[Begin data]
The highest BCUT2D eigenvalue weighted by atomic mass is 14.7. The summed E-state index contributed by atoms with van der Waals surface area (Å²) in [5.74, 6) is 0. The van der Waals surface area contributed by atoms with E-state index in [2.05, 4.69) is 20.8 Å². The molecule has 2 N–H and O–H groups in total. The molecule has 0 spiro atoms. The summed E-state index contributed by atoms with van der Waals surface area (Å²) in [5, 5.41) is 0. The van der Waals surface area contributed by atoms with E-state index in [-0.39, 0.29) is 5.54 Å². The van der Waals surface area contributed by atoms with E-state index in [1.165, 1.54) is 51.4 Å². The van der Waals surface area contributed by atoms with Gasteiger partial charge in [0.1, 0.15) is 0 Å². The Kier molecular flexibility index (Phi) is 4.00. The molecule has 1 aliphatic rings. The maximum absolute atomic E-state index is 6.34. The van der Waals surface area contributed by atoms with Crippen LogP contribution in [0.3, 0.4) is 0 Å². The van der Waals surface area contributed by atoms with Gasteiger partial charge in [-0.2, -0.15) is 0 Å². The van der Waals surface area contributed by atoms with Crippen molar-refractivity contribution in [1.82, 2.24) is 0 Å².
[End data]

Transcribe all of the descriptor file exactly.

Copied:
The highest BCUT2D eigenvalue weighted by atomic mass is 14.7. The summed E-state index contributed by atoms with van der Waals surface area (Å²) in [5.74, 6) is 0. The van der Waals surface area contributed by atoms with E-state index in [2.05, 4.69) is 20.8 Å². The molecule has 2 N–H and O–H groups in total. The molecule has 0 spiro atoms. The summed E-state index contributed by atoms with van der Waals surface area (Å²) in [5, 5.41) is 0. The van der Waals surface area contributed by atoms with E-state index in [-0.39, 0.29) is 5.54 Å². The van der Waals surface area contributed by atoms with E-state index in [1.165, 1.54) is 51.4 Å². The van der Waals surface area contributed by atoms with Gasteiger partial charge in [0.1, 0.15) is 0 Å². The Kier molecular flexibility index (Phi) is 4.00. The molecule has 1 aliphatic rings. The maximum absolute atomic E-state index is 6.34. The van der Waals surface area contributed by atoms with Crippen LogP contribution in [0.3, 0.4) is 0 Å². The van der Waals surface area contributed by atoms with Gasteiger partial charge in [-0.2, -0.15) is 0 Å². The van der Waals surface area contributed by atoms with Crippen molar-refractivity contribution in [1.82, 2.24) is 0 Å².